https://doi.org/10.7554/eLife.14618.009

In contrast to non-treated samples, only 14% of mitochondria formed contacts reminiscent of docked intermediates and with significantly smaller contact areas (Table 1). In the remaining 86% of attached mitochondria, the outer membranes were 6.3 ± 0.2 nm apart (Figure 4A, blue bracket). Densities were observed between apposed membranes with frequent repeats of 3–4 nm globular structures with, occasionally, two protrusions extending towards each membrane (Figure 4A, inserted zoom and Figure 4B, red arrows). These densities and their regular spacing (4.3 ± 0.6 nm; n = 24) were strikingly similar to those seen in wild-type tethered intermediates (Figure 3B). Moreover, among the attached intermediates we identified (Table 1), this sub-population observed upon treatment with GMP-PNP displayed features that were essentially identical to the tethered intermediates seen in wild-type conditions both in terms of morphology (Figure 4C; Figure 4—figure supplement 1A; Video 2) and statistics (Figure 4D; Figure 4—figure supplement 1B–D).

Table 1

Characteristics of mitochondrial attachment intermediates identified in this study. Abbreviations: o.e. overexpression, i.a. inter alia.

https://doi.org/10.7554/eLife.14618.011
Condition (n)Contact type (n)%Densities organizationDistance ± SE / nmContact area ± SE / nm²
Wild-Type (52)Docked (41)79Docking ring2.1 ± 0.122600 ± 3100
Tethered (11)21Interstitial/Few6.7 ± 0.56900 ± 1700
Wild-Type + GMP-PNP (22)Tethered (19)86Interstitial/Few6.3 ± 0.210100 ± 1300
Other (3)14i.a. Docking ring2.6 ± 0.311600 ± 3900
Fzo1 O.E. (19)Abortive (14)74Interstitial/Numerous8.8 ± 0.45000 ± 900
Other (5)26Docking ring2.5 ± 0.44200 ± 1200
Video 2
3D rendering of tethered mitochondria upon addition of GMP-PNP as shown in Figure 4.

Outer membranes in red and orange, distinct density in blue.

https://doi.org/10.7554/eLife.14618.012

These observations suggest that inhibition of GTP hydrolysis induces the accumulation of tethered mitochondria at the expense of docked intermediates (21% tethered intermediates in wild-type conditions against 86% upon GMP-PNP treatment).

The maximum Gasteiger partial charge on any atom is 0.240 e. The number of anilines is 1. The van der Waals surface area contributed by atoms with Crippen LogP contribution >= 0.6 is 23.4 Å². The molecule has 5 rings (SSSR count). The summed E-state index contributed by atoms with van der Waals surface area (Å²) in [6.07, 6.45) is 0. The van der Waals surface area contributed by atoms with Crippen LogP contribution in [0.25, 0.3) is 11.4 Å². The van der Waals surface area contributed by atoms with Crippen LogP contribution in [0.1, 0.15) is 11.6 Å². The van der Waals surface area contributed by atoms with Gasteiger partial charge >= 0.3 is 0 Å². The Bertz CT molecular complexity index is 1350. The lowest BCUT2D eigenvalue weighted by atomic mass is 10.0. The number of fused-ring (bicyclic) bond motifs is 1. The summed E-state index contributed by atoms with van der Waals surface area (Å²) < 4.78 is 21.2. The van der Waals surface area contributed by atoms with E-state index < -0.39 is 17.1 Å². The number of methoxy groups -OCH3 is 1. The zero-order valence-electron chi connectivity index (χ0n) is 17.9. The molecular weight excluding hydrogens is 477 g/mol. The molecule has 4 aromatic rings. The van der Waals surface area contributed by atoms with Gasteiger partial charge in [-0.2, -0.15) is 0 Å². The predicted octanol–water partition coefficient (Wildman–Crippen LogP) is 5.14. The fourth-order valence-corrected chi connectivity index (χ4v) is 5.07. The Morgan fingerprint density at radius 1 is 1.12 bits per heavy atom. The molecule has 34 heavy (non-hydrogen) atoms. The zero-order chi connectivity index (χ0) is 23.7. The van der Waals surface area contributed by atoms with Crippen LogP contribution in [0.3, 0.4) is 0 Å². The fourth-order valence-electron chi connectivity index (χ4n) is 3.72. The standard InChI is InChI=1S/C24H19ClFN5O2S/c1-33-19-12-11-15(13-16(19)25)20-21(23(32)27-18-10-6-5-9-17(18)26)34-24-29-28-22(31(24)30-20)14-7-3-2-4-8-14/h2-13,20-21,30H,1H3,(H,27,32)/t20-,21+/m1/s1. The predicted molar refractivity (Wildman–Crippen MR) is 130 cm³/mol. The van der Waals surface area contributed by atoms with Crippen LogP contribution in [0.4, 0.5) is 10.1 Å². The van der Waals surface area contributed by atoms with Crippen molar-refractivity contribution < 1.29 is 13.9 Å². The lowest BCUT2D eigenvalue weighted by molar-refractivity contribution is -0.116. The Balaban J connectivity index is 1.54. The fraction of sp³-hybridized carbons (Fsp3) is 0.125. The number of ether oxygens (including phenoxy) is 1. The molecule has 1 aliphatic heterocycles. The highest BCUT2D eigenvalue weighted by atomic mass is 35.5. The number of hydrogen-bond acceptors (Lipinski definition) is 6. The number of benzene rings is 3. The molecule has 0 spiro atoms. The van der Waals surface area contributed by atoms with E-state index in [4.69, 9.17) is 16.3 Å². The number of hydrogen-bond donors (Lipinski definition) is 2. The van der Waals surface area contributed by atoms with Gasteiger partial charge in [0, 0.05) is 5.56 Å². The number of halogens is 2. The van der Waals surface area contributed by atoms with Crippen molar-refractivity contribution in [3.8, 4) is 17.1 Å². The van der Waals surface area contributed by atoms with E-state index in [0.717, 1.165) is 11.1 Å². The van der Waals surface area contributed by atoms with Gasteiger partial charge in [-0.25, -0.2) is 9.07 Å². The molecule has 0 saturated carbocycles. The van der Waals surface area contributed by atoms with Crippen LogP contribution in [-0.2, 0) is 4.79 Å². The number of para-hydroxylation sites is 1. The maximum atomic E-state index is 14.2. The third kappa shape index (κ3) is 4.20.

GTP hydrolysis mediates the transition from globular protein repeats to docking rings

To find out if inhibition of GTP hydrolysis blocks formation of the docking ring at an early stage of the mitochondrial attachment process, we introduced GMP-PNP at distinct time points of the in vitro fusion reaction and analyzed the ratios of tethered and docked intermediates by cryo-ET (Figure 5A). Docked intermediates were predominantly found when GMP-PNP was added 10, 20 or 40 min after centrifugation (Figure 5B, blue squares), indicating that the ring had been already formed and that it was not dissolved by GMP-PNP. In contrast, addition of GMP-PNP prior to or immediately after centrifugation resulted in strong accumulation of tethered intermediates (Figure 5B, red circles), while docked intermediates were suppressed. Strikingly, addition of GMP-PNP two minutes after centrifugation resulted in equal proportions of tethered and docked intermediates (Figure 5B).

Figure 5 with 1 supplement see all
Cryo-ET time course experiment of attached mitochondria treated with GMP-PNP.

(A) GMP-PNP was added at the time points indicated (dashed black lines). (B) Proportion of docked and tethered intermediates observed before and after GMP-PNP addition. Time t = 0 indicates the start of the incubation period on ice.

https://doi.org/10.7554/eLife.14618.013

These observations demonstrate not only that tethering precedes docking, but also that transition from one state to the other is controlled by GTP hydrolysis. Consequently, the tethered intermediate with its repeating globular protein densities represents an early stage of the mitochondrial outer membrane fusion process. GTP hydrolysis then allows this stage to evolve towards the docked state with the docking ring.

Consistent with this, a discrete category of intermediates was detected among the mixed population of tethered and docked intermediates when GMP-PNP was added two minutes after centrifugation. This category was characterized by apposed membrane regions sandwiching protein densities identical to those in tethered intermediates and regions reminiscent of docked contact areas where outer membranes approached to within less than 3 nm (Figure 5—figure supplement 1 and Video 3). This hybrid category of attached mitochondria probably represents a transition state from mitochondrial tethering towards mitochondrial docking.

Video 3